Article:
Thou Art Without Excuse
The Jews rightly judged the Gentiles as worthy of condemnation because they violated God's law but Paul told the Jews that they were guilty of committing the same sins as the Gentiles. (Rom. 2: 1-3)
This is not written to ridicule but to call attention to some (not all) of the errors in a recent article, titled, "Legislative Tendencies Among the Conservatives." The author said that the liberal brethren are wrong in having church sponsored recreation. Quote: "Since entertainment is not a work of the church, the church has no business paying for the refreshments or for recreational facilities. A church which sponsors parties or builds a youth center is operating in an unauthorized field." He also accuses some of us who preach and try to practice a strict adherence to the law "as going beyond the principles and legislating on incidental matters about which the New Testament is silent." He then says, "if some members of the congregation (not the church as such) wish to eat a meal in the basement of the church building, why not? If some class wants to have a party (not church sponsored) and use a room of the church building, why not? If they leave the building in the same shape as before and do not cost the church a red cent, why not?"
I am afraid that our writer doesn't have a clear picture of the use of a church building. Perhaps a few principles would help.
God forbids the church engaging in any activity unless there is a "thus saith the Lord." She must not "go beyond the things that are written." (1 Cor. 4:6) The church is a spiritual institution, "not eating and drinking" (Rom. 14:17), therefore, her mission is exclusively spiritual. (Eph 3:10) Before the church may build a meeting house there must be authority from God's word to do it. The authority inheres in the command to assemble, to preach the Word, and partake of the Lord's Supper. (Heb. 10:25; 1Cor. 11:23-26; Matt. 28:20) It is therefore, a tool for the church to use in performing the work that God has given the church to do. The building belongs to the church, or, more properly speaking, to the Lord, for it was purchased with his money out of gifts given to him. (1 Cor. 16:2) It is as sinful to take that which belongs to Christ and use it for our personal use as it is for a man to take that which belongs to me and use it without my permission. There is just as much authority for the church to buy the turkey and dressing as there is for the church to furnish the heat, lights and building.
I want the writer of the aforementioned article to seriously consider the questions he asks. Why not have a social gathering to eat a common meal? Why is it wrong for a church to build recreational facilities? You answered right, there is no authority to do so. Now use the same reasoning on your questions.
Where is your authority to use that which belongs to Christ (a building built with his money to do his work) for social gatherings? You condemned the liberals for using that which belongs to Christ (his money) for unauthorized purposes. "Wherefore thou art without excuse, 0 man, whosoever thou art that judgest: for wherein thou judgest another; thou condemneth thyself: for thou that judgeth doth practice the same things." You advocate the use, without authority, of that which belongs to Christ (a building built with his money.)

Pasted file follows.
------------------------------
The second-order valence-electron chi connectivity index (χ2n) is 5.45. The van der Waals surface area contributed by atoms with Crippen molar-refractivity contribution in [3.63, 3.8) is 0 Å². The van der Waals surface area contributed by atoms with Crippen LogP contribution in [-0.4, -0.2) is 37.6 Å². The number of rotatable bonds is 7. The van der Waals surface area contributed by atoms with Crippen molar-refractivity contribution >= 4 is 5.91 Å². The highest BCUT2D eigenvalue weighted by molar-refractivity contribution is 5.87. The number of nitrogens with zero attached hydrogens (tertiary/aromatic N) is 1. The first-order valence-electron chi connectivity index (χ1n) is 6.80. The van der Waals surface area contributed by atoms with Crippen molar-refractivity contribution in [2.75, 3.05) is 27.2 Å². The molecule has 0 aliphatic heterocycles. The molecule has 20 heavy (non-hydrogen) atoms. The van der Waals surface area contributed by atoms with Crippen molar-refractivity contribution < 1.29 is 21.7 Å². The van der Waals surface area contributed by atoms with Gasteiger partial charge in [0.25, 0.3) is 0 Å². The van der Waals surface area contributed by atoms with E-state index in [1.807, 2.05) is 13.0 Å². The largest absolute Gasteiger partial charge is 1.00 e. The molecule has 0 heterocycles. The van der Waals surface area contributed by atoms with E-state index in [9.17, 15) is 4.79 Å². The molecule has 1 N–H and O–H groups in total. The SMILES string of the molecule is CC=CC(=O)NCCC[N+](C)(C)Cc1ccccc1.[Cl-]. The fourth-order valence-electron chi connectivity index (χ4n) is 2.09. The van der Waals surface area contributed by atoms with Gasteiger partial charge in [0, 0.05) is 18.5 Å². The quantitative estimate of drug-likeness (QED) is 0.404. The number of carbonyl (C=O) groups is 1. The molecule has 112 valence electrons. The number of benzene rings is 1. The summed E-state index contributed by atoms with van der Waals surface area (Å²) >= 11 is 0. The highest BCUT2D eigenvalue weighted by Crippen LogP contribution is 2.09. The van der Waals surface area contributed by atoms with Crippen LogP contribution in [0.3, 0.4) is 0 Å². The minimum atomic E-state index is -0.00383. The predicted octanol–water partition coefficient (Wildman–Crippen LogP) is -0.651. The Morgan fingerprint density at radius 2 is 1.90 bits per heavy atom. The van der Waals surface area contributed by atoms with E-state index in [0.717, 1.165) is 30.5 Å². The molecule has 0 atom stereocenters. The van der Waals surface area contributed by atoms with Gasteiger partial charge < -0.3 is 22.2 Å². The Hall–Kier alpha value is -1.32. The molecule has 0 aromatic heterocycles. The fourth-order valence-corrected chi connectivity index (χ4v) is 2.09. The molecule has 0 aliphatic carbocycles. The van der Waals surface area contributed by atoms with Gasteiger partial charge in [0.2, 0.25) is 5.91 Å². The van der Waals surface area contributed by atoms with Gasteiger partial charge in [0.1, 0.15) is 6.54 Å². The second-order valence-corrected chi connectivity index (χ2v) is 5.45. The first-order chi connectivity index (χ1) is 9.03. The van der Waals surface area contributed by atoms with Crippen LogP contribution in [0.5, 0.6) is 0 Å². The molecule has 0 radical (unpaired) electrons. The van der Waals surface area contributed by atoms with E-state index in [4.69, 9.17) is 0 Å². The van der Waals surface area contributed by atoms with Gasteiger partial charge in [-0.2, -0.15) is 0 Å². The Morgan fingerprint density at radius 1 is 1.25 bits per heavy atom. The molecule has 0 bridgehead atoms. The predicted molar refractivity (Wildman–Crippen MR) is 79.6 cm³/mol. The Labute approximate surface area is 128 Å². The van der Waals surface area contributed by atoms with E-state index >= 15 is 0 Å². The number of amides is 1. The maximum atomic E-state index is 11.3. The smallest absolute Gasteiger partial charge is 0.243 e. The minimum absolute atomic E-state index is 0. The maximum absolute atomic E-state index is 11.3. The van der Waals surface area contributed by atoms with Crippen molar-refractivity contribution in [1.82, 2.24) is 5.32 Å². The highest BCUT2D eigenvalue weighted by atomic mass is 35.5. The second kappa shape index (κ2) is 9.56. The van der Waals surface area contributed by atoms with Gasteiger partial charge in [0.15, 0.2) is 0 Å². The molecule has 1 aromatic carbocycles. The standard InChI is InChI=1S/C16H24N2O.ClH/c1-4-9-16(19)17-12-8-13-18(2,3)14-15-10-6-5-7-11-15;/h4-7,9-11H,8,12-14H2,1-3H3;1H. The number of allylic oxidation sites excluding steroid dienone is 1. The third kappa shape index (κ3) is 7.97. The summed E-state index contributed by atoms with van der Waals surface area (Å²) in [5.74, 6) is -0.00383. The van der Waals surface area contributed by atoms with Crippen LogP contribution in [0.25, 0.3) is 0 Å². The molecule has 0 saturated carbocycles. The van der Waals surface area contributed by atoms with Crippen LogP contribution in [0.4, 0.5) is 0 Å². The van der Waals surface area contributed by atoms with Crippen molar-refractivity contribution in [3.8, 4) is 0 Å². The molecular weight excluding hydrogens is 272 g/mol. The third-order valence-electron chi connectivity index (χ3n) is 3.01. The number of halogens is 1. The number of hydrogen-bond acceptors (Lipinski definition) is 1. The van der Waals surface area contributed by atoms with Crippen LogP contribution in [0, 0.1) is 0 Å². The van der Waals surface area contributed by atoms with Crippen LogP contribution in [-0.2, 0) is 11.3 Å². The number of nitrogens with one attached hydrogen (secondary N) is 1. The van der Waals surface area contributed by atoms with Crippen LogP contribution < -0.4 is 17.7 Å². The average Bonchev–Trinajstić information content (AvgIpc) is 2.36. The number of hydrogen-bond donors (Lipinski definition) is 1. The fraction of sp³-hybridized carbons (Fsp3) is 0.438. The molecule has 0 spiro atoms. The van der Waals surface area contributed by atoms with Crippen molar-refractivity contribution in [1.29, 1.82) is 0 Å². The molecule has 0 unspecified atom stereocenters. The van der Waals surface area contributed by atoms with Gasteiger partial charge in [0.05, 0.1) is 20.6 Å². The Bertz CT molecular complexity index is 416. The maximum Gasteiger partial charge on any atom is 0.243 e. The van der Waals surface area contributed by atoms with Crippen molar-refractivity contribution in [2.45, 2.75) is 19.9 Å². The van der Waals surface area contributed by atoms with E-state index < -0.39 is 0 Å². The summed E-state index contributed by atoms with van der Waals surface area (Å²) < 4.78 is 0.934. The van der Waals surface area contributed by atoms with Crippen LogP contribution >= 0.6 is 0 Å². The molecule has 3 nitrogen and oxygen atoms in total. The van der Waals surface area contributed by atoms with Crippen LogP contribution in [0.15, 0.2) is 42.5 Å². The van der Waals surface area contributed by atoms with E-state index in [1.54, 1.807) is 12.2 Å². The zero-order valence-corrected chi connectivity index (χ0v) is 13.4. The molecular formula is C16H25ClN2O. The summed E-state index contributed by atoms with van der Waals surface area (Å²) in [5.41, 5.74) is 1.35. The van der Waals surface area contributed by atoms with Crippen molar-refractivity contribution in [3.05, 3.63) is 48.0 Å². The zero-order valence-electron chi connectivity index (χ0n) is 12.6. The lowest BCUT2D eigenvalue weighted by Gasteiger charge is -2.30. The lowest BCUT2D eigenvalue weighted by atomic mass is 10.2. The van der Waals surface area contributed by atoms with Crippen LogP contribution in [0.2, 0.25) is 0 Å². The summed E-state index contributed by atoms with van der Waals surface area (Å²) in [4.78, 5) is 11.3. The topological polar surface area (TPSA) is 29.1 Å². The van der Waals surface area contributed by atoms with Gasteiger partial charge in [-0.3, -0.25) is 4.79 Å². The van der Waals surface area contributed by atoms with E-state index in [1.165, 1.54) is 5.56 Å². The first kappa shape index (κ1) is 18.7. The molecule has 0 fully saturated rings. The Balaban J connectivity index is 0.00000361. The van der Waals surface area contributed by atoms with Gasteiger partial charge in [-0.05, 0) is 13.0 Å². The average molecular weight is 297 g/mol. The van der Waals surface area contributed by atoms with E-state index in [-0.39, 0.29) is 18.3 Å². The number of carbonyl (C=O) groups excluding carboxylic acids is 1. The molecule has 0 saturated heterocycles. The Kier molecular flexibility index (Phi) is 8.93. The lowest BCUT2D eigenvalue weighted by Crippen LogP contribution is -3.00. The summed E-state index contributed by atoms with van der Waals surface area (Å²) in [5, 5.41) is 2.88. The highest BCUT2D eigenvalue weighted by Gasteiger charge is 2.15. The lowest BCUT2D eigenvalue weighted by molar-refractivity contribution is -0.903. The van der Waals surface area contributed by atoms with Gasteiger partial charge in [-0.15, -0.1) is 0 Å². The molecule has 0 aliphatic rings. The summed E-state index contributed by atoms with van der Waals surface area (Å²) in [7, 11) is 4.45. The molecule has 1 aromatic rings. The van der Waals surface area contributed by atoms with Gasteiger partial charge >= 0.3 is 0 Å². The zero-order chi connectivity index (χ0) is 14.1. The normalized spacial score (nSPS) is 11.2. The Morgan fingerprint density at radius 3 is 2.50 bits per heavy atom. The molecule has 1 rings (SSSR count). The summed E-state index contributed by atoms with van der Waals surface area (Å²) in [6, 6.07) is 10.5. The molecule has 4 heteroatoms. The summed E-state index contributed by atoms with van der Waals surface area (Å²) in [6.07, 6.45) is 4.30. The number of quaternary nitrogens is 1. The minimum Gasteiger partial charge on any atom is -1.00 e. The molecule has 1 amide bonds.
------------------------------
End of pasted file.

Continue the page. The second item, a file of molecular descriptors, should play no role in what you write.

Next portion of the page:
For informative purposes, I point out to our writer that it is sinful for a Bible class of the church to decide to have a party. If it can decide to have a party, it can decide to take up a collection and send to a needy evangelist, therefore, it would be an organization within the local church which is as sinful as establishing one larger than the local church. Through wrong word usage he states the thinking of our digressive brethren and I don't believe that our author intended to convey that idea.
The last error that I want to notice Is, he attempts to prove his proposition by past practices. He names "singing with dinner on the grounds." He makes two mistakes. Number 1, is that past practice is not authorization to do a thing. Number 2, is that all examples of eating a meal in a church building or on the grounds are not parallel. One occasion might be a social gathering such as our writer approves and yet on another occasion we might have all day services or a work party (to carry out the mission of the church) where some or all brought something to eat. I have no objection to the satisfying of physical needs, even during a class, or a sermon, be it a sandwich, cracker, drink of water, or using of the rest rooms. The satisfying of physical needs would be incidental to the performing of the mission of the church. All things needed, to effectively and efficiently perform that work in decency and in order, are authorized.
If a thing is an incidental it is authorized because it is inherent in the command to do that which the incidental is related to.
The eating of a social meal or having a party is totally unrelated to any work that God has given the church to do according to your own reasoning. How can you classify such things as "incidentals." Webster defines, "incidental 1. happening as a chance or undesigned feature of something: casual; hence, minor; of secondary importance, as an incidental expense."
As long as Christ is the head of the church he has the sole right to direct what work she is to do and to direct the use of all things (church building and contribution) that are peculiarly his. It is not we who legislate, but those who say we can use a building for social purposes.
I pray that we will study and apply the principles governing the use of things belonging to the Lord and not "go beyond the things that are written" lest we be guilty of condemning others while we advocate and do the same things.
— Box 325, Kent, Washington